4. wORK WELL TOGETHER

Knowing the red team’s tricks can give you an advantage, but it’s just as important to know about the people working alongside you. Winning teams work together, and they do it without ego.

“The key to winning regionals for us was our teamwork,” said Ryan Haley, captain of the DePaul University NCCDC team. “We get along with each other, spend time together outside the classroom, and genuinely enjoy each other’s company.

“We know each of others’ strengths and weaknesses, how we react under pressure and when to react, jumping in to help when needed,” Haley said. “We also try to keep it light, so we don’t get under each other’s skin."
 

5.Diversity = power

At a recent college cybersecurity competition, Brigham Young University NCCDC Captain Laura Wilkinson overheard an opposing student ask, “Why did BYU waste so many spots on girls?”

The next day, he got his answer. BYU’s team is split evenly between men and women, and they believe that ratio gives them a competitive advantage.

“Think differently…that’s what we do,” Wilkinson said.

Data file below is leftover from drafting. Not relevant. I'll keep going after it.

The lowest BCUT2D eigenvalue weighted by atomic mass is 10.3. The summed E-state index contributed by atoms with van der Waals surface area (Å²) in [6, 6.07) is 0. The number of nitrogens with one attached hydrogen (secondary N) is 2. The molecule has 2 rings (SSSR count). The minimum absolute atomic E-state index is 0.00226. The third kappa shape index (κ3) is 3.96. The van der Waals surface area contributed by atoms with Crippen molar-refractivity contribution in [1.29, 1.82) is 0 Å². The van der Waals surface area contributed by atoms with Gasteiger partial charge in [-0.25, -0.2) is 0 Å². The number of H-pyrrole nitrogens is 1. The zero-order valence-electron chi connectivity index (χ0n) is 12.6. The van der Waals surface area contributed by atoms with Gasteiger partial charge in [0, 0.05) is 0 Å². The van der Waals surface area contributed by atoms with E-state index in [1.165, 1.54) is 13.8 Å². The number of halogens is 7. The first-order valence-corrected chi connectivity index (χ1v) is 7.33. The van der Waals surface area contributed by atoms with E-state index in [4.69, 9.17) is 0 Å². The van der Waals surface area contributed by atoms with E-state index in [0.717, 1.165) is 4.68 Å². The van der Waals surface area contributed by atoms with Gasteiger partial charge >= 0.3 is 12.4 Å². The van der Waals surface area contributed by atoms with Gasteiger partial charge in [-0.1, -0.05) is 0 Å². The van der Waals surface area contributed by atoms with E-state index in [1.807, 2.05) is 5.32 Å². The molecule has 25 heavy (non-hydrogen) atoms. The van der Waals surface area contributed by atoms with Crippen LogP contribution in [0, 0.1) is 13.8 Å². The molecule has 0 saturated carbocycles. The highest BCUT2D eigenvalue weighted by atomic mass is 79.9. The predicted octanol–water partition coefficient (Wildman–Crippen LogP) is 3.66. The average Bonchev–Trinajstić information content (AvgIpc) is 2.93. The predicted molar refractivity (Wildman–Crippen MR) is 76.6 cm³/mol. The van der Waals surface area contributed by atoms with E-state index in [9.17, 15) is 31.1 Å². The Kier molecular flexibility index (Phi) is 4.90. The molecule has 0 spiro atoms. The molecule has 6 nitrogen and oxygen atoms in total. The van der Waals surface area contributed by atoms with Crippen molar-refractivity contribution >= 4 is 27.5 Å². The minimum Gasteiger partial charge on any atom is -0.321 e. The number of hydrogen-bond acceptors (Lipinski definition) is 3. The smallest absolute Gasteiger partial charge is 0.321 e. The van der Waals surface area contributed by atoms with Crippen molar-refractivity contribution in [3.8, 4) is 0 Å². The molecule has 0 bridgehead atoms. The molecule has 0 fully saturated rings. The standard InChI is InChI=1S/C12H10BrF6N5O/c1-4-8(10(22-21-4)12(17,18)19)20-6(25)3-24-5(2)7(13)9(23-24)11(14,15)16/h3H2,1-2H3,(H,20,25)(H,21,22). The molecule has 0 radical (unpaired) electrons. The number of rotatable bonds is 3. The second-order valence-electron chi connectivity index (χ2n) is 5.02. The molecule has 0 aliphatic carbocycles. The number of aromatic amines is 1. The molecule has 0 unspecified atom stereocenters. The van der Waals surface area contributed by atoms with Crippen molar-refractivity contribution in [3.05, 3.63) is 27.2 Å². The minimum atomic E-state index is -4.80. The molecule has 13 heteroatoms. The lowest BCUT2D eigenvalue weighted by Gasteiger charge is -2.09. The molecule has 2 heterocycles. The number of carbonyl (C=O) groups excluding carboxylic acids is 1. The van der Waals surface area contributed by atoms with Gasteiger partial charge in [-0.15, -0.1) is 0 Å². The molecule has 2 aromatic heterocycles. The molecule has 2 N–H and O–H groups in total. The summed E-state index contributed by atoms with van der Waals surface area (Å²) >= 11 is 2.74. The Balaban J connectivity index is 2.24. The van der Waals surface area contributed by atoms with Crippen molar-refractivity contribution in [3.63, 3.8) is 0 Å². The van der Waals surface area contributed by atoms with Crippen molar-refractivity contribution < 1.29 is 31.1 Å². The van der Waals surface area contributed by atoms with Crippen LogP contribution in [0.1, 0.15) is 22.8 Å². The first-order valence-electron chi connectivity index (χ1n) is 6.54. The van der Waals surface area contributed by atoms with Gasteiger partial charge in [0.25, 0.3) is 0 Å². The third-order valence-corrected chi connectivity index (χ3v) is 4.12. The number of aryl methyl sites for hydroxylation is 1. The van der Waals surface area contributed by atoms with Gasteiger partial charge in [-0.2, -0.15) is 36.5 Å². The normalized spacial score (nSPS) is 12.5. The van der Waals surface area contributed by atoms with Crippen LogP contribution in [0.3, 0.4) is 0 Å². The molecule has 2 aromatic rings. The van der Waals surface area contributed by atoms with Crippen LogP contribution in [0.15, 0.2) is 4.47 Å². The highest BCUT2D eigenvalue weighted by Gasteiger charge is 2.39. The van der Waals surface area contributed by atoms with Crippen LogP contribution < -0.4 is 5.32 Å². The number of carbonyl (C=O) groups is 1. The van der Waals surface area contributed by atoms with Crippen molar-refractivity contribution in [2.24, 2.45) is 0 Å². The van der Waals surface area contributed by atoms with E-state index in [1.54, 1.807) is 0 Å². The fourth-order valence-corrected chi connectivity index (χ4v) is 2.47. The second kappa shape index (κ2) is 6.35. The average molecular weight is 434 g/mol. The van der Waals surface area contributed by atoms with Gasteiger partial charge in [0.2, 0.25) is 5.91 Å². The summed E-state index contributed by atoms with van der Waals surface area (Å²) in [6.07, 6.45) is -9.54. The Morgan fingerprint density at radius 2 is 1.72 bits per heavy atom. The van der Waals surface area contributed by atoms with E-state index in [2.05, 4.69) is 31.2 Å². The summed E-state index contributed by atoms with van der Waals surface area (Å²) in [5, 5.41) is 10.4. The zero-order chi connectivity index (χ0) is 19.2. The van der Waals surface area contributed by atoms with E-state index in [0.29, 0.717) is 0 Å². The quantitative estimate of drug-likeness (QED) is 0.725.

It's not that men or women are naturally better at any part of cybersecurity, team coach Dale Rowe said. It's that combining their different approaches makes it more likely they'll solve the problem in front of them.

"It's one of the reasons our team is so successful," he said.

Success in finding and fixing network flaws makes for a calm, competent team, said Sarah Cunha, the BYU squad's firewall lead.

“One of the things that we hear from the white team (the judges) is that we get along so well with each other,” she said. “They’ll tell us the other teams are either freaking out or yelling at each other, and we’re in here doing a sing-along.”

This document does not contain technology or technical data controlled under either the U.S. International Traffic in Arms Regulations or the U.S. Export Administration Regulations. E16-NXZM

Published: 04/15/2016

Last Updated: 05/06/2016